A very unique library, it has never received federal funding and exists through continuous fundraising and philanthropic donations and grants. He managed to create a small community atmosphere in the center of Paris. With over 5,000 members of all ages and nationalities, the library serves as a place to bridge the divide between the United States and France. It continued to serve as a welcoming haven in Paris, a sanctuary that celebrates the written word and fosters personal ties. Library director Chapuis noted that the library’s cultural programs are “just as important as the books themselves”.
Completely renovated in 2016, the library is now even more welcoming, with more study space on the mezzanine and lower levels, and a members’ lounge where people can congregate, sip coffee, browse the newspaper and discuss. Homesick members can access the news and archive issues of the New York Times online. Daily and weekly passes are available.
Members benefit from improved services, including:
* Loan privileges on over 100,000 books and over 90 current newspapers and magazines
* Digital databases, internet and other scientific resources
* Free secure WiFi and use of desktop computers
* Search help
* Participation in a rich program of events, workshops and activities for members of all age groups, including:
* Lecture series where distinguished speakers enlighten the audience in the evening
* Monthly book groups
* Conversation circles in English and French
* Children’s programs, including Playtime for Babies; Toddler Time offers books, nursery rhymes and songs in English for children aged 1 to 3 and their caregivers; Story time for ages 3-5, and of course the annual Halloween party, the biggest event of the year for kids and teens.
* Teen services where teens and tweens can enjoy monthly teen nights (12-18) and teen clubs like the Teen Writing Group and the Master Shot Film Club.
Reaching its centenary at a time of great challenges and change, the American Library is more vital than ever and an integral part of the American community in Paris. Since the Library’s renovation in 2016, memberships, foot traffic, book loans, electronic database use and program participation have increased across the board. The Library continues to serve the needs of an international community of members dedicated to exchanging ideas and broadening their horizons through books.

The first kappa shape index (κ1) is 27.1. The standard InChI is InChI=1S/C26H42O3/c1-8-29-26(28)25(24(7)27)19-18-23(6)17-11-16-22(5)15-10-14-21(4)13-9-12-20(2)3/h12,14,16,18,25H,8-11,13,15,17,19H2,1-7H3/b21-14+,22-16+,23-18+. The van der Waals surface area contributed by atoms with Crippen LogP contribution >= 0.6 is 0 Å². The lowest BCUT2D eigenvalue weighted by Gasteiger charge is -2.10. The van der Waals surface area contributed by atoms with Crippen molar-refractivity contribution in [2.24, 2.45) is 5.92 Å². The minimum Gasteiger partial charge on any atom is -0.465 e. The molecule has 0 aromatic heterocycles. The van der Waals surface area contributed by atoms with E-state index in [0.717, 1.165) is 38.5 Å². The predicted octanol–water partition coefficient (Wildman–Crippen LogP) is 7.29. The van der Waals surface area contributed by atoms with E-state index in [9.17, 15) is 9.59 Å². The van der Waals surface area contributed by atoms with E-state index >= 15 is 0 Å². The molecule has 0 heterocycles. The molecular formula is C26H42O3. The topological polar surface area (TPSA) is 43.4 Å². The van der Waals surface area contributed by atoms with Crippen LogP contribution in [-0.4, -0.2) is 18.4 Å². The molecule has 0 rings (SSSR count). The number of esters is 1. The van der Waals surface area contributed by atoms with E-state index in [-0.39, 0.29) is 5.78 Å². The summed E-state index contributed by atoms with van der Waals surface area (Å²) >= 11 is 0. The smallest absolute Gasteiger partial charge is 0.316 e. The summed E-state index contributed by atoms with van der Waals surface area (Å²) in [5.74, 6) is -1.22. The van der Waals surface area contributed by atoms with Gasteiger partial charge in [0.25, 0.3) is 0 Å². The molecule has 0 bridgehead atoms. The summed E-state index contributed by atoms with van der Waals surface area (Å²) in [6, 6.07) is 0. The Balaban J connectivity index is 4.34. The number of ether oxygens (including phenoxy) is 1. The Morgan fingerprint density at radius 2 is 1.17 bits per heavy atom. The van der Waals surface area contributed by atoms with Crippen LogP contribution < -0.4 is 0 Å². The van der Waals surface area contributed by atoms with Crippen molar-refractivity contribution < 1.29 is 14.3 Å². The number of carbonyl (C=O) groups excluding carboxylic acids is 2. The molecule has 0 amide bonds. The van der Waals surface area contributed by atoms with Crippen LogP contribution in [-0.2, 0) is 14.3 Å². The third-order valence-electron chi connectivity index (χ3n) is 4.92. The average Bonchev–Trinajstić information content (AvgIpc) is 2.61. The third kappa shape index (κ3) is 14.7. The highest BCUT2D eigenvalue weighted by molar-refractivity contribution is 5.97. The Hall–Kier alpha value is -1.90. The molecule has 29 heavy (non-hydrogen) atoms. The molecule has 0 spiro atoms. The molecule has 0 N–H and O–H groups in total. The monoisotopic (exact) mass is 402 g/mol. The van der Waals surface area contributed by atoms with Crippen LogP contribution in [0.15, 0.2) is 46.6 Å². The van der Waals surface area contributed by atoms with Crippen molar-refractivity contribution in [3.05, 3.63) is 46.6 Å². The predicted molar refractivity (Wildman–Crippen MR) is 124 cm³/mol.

Going forward, the library has launched Project 100, the centennial campaign that will raise funds for the American library of the future. The cornerstone of the campaign will be the expansion of the children’s and youth library, to keep pace with the more than 5,000 children and adolescents who attended more than 290 events in 2019 alone. Library Board Chair Forrest Alogna said he was excited: “The expansion of our children’s and youth library is an investment in our younger members and in our future – I can’t think of a more appropriate way to celebrate our centenary. ” In addition to doubling and renovating this space, a new conference room for reading groups and discussion groups will be built on the mezzanine.
In today’s difficult economic climate, many challenges lie ahead as the Library continues to adapt to new realities. Since 1920, the library has been supported by Americans and French who believe in the power of libraries. The Library has honored its remarkable heritage and continued to thrive thanks to its dedicated staff, dedicated board of directors, dedicated volunteers and the enthusiastic support of its members. As Ray Bradbury aptly put it: “Without libraries, what have we? We have neither past nor future. This historic institution is 100 years old – still vital, dynamic and useful, and reinforced by a solid, century-old foundation on which to learn from the past and hope for a bright future.
Location: 10 rue du Général Camou, 7e arrondissement